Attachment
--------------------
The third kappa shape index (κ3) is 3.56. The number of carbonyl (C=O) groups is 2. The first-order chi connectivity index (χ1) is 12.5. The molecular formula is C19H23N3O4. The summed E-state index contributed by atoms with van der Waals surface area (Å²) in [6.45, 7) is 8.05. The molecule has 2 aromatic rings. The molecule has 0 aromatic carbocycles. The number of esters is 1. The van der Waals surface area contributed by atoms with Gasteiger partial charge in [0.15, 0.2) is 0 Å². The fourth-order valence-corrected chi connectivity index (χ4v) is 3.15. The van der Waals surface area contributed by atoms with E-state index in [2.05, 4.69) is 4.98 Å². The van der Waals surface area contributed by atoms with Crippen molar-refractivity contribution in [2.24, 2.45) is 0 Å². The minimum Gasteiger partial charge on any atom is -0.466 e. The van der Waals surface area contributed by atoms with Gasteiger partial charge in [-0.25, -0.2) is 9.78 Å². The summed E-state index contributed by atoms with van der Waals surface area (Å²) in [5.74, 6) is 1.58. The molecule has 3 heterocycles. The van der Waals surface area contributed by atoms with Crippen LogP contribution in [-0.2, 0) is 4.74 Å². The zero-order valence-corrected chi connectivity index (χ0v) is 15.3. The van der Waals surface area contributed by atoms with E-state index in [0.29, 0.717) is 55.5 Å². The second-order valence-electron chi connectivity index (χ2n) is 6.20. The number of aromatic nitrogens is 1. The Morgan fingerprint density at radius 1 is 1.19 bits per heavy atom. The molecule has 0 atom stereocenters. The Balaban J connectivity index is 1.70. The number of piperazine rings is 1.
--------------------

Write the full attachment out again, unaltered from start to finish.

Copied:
The third kappa shape index (κ3) is 3.56. The number of carbonyl (C=O) groups is 2. The first-order chi connectivity index (χ1) is 12.5. The molecular formula is C19H23N3O4. The summed E-state index contributed by atoms with van der Waals surface area (Å²) in [6.45, 7) is 8.05. The molecule has 2 aromatic rings. The molecule has 0 aromatic carbocycles. The number of esters is 1. The van der Waals surface area contributed by atoms with Gasteiger partial charge in [0.15, 0.2) is 0 Å². The fourth-order valence-corrected chi connectivity index (χ4v) is 3.15. The van der Waals surface area contributed by atoms with E-state index in [2.05, 4.69) is 4.98 Å². The van der Waals surface area contributed by atoms with Crippen molar-refractivity contribution in [2.24, 2.45) is 0 Å². The minimum Gasteiger partial charge on any atom is -0.466 e. The van der Waals surface area contributed by atoms with Gasteiger partial charge in [-0.25, -0.2) is 9.78 Å². The summed E-state index contributed by atoms with van der Waals surface area (Å²) in [5.74, 6) is 1.58. The molecule has 3 heterocycles. The van der Waals surface area contributed by atoms with Crippen LogP contribution in [-0.2, 0) is 4.74 Å². The zero-order valence-corrected chi connectivity index (χ0v) is 15.3. The van der Waals surface area contributed by atoms with E-state index in [0.29, 0.717) is 55.5 Å². The second-order valence-electron chi connectivity index (χ2n) is 6.20. The number of aromatic nitrogens is 1. The Morgan fingerprint density at radius 1 is 1.19 bits per heavy atom. The molecule has 0 atom stereocenters. The Balaban J connectivity index is 1.70. The number of piperazine rings is 1.